It’s also worth considering the format. Practise holding back if you’re inclined to talk over people. Practise speaking up if you tend to mumble. And most importantly, if you’re interviewing a guest, practise listening – it’s likely your listeners will want to hear what they have to say slightly more than you!
4. Figure out how and where you’re going to record your podcast.
We record TNN on an iPhone through an app called iTalk. It’s free, and the quality of the recording is decent even without needing a separate microphone.
Considerations such as how quiet your location will be is important. Again, test your equipment in your location to see what works (I never realised how squeaky my dining table chairs were until I thought about sitting down to record there!)
5. Edit and add music.
Who doesn’t love a catch jingle at the beginning of a radio show? Our theme tune was custom written just for us (helps to have friends with songwriting/producing skills!), but for the CWC podcasts and recordings I found some royalty-free music online for which I pay an reasonable annual license fee to use.
Remember, you can’t just use any old song as your theme song, as these would more than likely be protected by copyright.
In terms of editing a recorded file, we use Audacity. It takes a little getting used to using but once you’re accustomed, you’ll be cutting and editing like a pro. In an editing program you can add your theme music to the start and end of your episode, tighten the episode by removing ums, ah’s, coughing fits and even boring conversational tangents, and export the file ready for uploading online.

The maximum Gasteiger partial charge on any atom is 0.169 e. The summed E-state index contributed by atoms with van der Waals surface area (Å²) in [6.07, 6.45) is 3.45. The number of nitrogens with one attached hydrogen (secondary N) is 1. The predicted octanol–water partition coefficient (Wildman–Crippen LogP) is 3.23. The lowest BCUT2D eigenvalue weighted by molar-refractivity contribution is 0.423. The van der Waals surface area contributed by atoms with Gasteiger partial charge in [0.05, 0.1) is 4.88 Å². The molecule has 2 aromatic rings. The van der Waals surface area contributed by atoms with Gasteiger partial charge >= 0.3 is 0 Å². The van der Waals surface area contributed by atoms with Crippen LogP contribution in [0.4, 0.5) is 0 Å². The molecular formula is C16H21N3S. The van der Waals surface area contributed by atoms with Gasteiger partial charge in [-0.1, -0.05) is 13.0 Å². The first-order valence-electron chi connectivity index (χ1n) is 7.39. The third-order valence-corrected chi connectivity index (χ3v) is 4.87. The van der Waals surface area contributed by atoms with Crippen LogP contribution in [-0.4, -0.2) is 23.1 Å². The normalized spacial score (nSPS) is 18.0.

6. Get it out there.
There are a few ways to get your complete audio file online and into the ears of your loyal listeners, but often it can be a bit of a convoluted process of workarounds if you want it to remain free and (relatively) easy. Our episodes are uploaded to our BandCamp page, embedded from there via HTML code into our website blog, and then that RSS feed talks to iTunes so the episode pops up there.
iTunes is where you really want your podcast to be, but there are a few rules – you have to be 5 episodes deep before you can apply, and they have to approve your show before they put it on their system.
7. Promote and build an audience.
Just like any blog or creative business, promoting your podcast and building an audience takes time, determination, and some marketing know-how. Becoming more readily ‘findable’ on iTunes involves gathering listener reviews, and encouraging listeners to subscribe, so that you pop up in search results near the top. TNN has its own social media accounts and listeners can sign up to receive an email whenever a new episode is released. We’re still building our audience, so you can follow us over here, here and here!
Let us know if you start your own podcast this summer!